The eParking category is gaining great momentum. Some companies, such as data aggregator ParkMe, provide point-of-interest (POI) information for off-street parking locations and rates. Data aggregators do not have direct relationships with operators and typically hire independent bicycle messengers once a year to collect unofficial photos of posted pricing by parking facilities. Data aggregators display POI information through a website or app, and sell information to third parties such as GPS devices. While POI information can reduce emissions by providing information on where a garage may exist, it does not guarantee a parking space, meaning drivers can expend more emissions going from garage to garage in search of a vacant parking space.
Other companies, like ParkWhiz, work directly with parking operators and deliver real-time parking availability to consumers. These sites and mobile apps offer drivers the ability to search, book and prepay for a guaranteed parking space ahead of time before reaching their destination, whether it be for event parking (e.g. Jaguars at Colts), hourly parking (e.g. Baltimore parking) or monthly parking (e.g. New York City Monthly Parking).
Why would ParkWhiz encourage customers to share a vehicle and lower the amount of vehicles on the road, decreasing the demand for parking?
Less cars on the road means less energy goes into vehicle production and fuel consumption. As the mobility landscape changes and parking becomes a limited, expensive resource, carsharing companies like I-GO and Zipcar provide a steady source of parking revenue. They rent their spaces from garages and lots (on a monthly basis) and require multiple spaces. They also occupy multiple locations across a city in order to provide coverage to their users.
Carsharing can compromise revenue for parking operators, similar to EV stations. However, carsharing creates solutions for property owners that have trouble meeting current parking demands. Carsharing also develops an opportunity for parking operators and consultants to broaden their relations with parking asset owners by enabling alternative mobility solutions to their tenants. Specifically, this has offset the financial impact for Chicago parking and New York parking operators.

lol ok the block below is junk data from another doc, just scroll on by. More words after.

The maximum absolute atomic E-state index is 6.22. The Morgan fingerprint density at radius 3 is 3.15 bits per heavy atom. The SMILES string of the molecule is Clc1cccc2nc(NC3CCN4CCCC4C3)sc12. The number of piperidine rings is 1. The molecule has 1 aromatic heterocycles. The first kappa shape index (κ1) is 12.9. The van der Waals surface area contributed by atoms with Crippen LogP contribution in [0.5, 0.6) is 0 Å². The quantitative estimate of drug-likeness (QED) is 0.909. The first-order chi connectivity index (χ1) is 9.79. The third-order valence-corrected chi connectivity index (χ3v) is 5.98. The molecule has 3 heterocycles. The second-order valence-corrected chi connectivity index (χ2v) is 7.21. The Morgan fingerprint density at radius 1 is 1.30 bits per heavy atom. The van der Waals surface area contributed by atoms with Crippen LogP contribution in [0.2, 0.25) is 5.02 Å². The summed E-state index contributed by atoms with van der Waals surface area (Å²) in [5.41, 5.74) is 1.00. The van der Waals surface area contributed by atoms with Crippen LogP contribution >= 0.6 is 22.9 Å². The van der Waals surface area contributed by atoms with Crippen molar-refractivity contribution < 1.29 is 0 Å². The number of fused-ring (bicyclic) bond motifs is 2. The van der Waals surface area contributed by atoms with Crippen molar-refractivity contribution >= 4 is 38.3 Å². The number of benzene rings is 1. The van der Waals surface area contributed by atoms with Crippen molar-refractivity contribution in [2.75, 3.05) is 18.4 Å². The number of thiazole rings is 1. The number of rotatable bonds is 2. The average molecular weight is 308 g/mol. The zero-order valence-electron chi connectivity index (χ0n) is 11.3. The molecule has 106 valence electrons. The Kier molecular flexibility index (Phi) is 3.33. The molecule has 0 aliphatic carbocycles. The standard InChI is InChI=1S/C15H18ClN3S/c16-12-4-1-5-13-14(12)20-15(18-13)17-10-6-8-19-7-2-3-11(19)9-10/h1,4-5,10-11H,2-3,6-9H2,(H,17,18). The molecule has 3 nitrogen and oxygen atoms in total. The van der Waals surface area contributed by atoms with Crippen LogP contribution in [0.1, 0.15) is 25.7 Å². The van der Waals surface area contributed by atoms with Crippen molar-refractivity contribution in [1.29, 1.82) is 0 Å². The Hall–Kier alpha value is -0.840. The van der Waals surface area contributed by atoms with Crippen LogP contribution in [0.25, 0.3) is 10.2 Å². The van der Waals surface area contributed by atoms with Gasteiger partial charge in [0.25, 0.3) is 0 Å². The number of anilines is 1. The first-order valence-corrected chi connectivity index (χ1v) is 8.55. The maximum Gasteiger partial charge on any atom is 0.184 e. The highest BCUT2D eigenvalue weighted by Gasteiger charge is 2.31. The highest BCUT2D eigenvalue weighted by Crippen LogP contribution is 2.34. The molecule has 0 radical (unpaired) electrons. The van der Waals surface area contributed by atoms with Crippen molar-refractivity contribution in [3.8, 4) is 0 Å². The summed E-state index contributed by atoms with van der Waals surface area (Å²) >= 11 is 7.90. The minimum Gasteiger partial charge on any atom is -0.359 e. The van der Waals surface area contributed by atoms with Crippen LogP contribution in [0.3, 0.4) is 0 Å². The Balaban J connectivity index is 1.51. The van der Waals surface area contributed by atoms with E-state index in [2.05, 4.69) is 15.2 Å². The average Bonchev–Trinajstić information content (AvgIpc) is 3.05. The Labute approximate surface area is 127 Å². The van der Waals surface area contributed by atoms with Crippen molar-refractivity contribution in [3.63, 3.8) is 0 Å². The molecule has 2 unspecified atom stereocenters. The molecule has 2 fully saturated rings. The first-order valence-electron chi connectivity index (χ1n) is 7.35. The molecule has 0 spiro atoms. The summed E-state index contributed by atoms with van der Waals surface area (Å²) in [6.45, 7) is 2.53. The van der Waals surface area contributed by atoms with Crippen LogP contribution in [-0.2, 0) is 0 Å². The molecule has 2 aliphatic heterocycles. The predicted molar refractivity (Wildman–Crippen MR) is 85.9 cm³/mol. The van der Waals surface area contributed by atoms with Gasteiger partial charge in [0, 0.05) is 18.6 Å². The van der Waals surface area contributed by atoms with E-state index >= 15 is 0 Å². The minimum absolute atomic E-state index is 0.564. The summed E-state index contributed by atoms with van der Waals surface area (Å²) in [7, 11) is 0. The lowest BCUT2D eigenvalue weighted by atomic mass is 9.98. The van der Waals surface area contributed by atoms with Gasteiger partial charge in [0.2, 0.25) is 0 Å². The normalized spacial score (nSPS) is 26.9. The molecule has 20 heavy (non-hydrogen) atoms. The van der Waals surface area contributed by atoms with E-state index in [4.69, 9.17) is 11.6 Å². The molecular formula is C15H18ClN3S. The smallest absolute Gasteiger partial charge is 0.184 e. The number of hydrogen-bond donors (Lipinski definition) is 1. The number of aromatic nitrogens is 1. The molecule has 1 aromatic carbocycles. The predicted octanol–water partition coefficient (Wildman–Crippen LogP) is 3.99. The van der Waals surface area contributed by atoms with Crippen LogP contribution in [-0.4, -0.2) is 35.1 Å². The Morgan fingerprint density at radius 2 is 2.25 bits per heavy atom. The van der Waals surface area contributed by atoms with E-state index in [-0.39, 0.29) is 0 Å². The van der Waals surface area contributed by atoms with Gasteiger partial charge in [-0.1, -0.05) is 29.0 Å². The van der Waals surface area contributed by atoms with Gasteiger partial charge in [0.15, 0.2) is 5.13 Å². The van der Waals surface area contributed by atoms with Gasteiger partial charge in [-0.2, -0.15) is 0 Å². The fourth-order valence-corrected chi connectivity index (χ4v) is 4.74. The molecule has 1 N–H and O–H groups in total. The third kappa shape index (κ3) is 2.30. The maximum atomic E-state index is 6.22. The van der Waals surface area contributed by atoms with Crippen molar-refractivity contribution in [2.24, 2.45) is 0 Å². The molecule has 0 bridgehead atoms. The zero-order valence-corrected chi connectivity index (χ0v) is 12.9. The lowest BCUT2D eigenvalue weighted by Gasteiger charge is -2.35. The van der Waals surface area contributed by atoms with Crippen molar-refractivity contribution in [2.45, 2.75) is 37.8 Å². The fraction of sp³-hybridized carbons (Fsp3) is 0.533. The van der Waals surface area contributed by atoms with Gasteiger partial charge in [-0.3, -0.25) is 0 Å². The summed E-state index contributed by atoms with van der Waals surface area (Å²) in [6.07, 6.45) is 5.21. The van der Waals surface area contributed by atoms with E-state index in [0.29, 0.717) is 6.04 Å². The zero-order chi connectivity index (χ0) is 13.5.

Does placemaking have anything to do with the parking business? Does this have much to do with sustainability? What if my lot is full? How can I hold an event?
While placemaking is not a core competency of the parking industry, it is an untapped opportunity for many parking locations across the U.S. While some facilities fill up, many do not, especially on weekends. Placemaking creates an additional revenue source as facilities can hold concerts, weekly movies, flea markets and other events that can put unused parking assets to work.
For asset owners, this may be an opportunity to strengthen relations with local politicians and the community. For private owners and operators, it is a chance to further connect with patrons and their community. Placemaking at parking facilities enhances neighbor vitality and helps strengthen community.
Does Green make sense for my business?
Ultimately, the decision to go green is for you to decide. Many sustainability initiatives can be drivers of revenue growth or reduce operating costs. As demand for transportation increases, green parking gives the parking industry the opportunity to share the future. It allows parking facility owners and operators to become experts on mobility and develop current parking assets into the intermodal transportation hubs of the future.
In the end, sustainability communicates to consumers, clients, community and investors that your organization is responsible, innovative and has taken an interest in being socially responsible.
For more on green parking and how you can play an active role in shaping the future of parking, contact ParkWhiz or visit www.parkwhiz.com.